"A Brief History"
Although a relatively new addition to the Geographic field, with most of its main innovations in the last 40 years, G.I.S. (Geographic Information Systems) had several precursors. A history of this field has been attempted and usually takes several volumes to fulfill this goal. This paper will not attempt a full history, but will hit upon some of the Ideas and high points of this fledgling technology through the history of Canada's own CGIS, believed widely as the worlds first GIS. Most of these new uses for G.I.S. took place within the last forty years and its history is still being written today. In order to understand the history and ideas leading to G.I.S. it is also helpful to understand what G.I.S. is. What exactly is G.I.S.? That is a question that will give one various answers depending on who you ask, or what field they are in. G.I.S. is an interdisciplinary science with uses in; Geography, Cartography, Remote Sensing, Geology, Surveying, Statistics, Computer Science, Biology and Civil Engineering to name a few. The easiest way to explain G.I.S. according to (Delaney pg2) is to examine each letter of the acronym. G (geographic) refers to the real, spatial world, and a quality or quantity that is spatially distributed (Delaney pg2). This requires that the data be used in a recognized coordinate system. Such systems used could be a Latitude/Longitude system, an x, y coordinate or even an easting and northing pair. Figure A shows an example of a geographical coordinate system.
I (information) "identifies that we have some data (measurements) within the context of a system of meaning" (Delaney pg 3). Some of the information must come from map coordinates. "Other information may be related to attributes (derived from a name or label), or topology" (Delaney p3). An example for information can be seen in Figure B.
S (system) refers to the linkage of separate entities (Delaney). Such entities could be the computer hardware, the software, the data and the user. "When these entities are combined, or linked, they form a system of interactions and interdependencies" (Delaney pg3). An example of a system is found in Figure C.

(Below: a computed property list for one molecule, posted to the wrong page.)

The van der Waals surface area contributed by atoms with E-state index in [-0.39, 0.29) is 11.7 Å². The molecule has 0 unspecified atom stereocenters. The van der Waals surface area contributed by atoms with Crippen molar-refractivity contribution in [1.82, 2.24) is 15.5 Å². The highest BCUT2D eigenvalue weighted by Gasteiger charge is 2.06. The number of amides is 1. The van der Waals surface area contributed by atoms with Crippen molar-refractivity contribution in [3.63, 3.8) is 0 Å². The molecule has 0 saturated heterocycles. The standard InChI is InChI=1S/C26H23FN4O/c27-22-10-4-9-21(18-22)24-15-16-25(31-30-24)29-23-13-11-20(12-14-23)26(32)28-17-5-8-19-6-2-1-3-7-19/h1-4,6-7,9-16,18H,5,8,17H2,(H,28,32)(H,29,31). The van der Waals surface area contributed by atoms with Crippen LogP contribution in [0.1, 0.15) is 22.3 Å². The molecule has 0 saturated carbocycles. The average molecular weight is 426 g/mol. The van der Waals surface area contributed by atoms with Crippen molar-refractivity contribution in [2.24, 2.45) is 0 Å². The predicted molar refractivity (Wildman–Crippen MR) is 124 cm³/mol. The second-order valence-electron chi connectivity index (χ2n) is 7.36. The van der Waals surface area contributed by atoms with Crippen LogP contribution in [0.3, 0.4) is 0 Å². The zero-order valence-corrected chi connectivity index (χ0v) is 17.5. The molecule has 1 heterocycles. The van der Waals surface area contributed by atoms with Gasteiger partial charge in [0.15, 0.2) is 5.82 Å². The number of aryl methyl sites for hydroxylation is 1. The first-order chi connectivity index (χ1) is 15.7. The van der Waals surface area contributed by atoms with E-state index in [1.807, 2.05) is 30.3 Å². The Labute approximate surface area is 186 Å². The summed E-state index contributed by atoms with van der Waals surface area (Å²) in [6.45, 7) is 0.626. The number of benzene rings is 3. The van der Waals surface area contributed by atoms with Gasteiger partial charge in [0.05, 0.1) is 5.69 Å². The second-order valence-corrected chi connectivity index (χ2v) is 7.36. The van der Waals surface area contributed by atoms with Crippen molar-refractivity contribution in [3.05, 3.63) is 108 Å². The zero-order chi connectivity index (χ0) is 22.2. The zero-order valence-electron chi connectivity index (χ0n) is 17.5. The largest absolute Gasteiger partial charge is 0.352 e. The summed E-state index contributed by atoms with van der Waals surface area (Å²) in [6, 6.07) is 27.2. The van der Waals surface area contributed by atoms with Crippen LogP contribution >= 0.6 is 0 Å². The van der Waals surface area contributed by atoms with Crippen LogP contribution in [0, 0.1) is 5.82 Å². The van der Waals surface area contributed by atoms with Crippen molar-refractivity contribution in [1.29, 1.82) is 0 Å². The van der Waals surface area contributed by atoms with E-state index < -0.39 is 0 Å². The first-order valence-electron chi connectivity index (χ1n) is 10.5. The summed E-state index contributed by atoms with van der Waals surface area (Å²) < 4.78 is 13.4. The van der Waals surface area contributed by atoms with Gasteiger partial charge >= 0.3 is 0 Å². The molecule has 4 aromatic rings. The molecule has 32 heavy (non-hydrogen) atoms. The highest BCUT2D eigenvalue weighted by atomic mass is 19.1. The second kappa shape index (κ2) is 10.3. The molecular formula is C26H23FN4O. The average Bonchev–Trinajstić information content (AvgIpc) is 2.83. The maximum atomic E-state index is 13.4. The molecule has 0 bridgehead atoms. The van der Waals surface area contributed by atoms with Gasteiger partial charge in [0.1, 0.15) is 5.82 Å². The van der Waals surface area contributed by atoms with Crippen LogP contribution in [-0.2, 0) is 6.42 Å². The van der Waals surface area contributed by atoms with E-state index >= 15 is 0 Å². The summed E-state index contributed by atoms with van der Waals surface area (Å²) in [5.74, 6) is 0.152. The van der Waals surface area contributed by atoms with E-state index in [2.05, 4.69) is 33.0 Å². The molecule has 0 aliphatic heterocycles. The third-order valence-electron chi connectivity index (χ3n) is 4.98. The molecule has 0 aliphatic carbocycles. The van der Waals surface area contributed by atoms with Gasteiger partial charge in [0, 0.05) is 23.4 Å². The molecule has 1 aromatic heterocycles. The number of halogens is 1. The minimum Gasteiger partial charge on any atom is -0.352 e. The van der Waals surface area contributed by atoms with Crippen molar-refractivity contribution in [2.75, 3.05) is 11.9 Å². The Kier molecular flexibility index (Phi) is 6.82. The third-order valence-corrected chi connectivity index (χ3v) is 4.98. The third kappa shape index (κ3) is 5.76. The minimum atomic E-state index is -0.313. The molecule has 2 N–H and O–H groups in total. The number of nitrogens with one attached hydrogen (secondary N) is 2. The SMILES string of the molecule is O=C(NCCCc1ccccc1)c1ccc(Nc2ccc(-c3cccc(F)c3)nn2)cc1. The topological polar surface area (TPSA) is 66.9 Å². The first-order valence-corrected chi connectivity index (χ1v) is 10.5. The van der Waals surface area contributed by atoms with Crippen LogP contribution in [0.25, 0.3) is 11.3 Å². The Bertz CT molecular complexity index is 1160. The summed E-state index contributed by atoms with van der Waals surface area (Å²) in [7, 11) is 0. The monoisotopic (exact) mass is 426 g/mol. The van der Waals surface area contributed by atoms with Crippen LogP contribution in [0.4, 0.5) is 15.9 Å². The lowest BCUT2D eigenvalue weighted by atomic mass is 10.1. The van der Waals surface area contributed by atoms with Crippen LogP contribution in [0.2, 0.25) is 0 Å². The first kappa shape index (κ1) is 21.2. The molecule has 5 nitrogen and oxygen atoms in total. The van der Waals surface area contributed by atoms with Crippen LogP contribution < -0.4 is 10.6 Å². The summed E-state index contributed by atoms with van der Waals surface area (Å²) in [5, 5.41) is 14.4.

G.I.S. is different from mapping and computer aided cartography because of its analytical capacity. It is also different from CAD programs because it performs spatial operations. G.I.S. is also different from a database management system due to its cartographic interface. Due to the fact that GIS is computer based, and has all the advantages of a computer tool, GIS can be an accurate, efficient, effective as well as cost effective tool.
Any great idea or multiples of ideals usually do not spring up overnight. There are usually precursors or a conglomerate of ideas that lead up to the present. G.I.S. is no different. GIS has evolved out of a long tradition of map making. A good place to start would be with base maps. The idea of portraying different layers of data on a series of base maps, and relating things geographically, has been around much longer than computers. Maps drawn by the French Cartographer Louis-Alexander Berthier of the Battle of Yorktown (American Revolution) contained hinged overlays to show troop movements (Foresman pg 3). In the mid-19th Century an "Atlas to Accompany the Second report of the Irish Railway Commissioners showed population, traffic flow, geology and topography superimposed on the same base map" (American Cartographer). In 1819 Pierre Charles Dupin of France used the first choropleth map, and possibly the first modern statistical map, "used shadings from black to white to show the intensity of illiteracy in France" (Geomatica). Another fine example of an early use of geographical analysis would be that of, Dr. John Snow who used a map showing the locations of death by cholera in central London in September, 1854 to track the source of the outbreak to a contaminated well...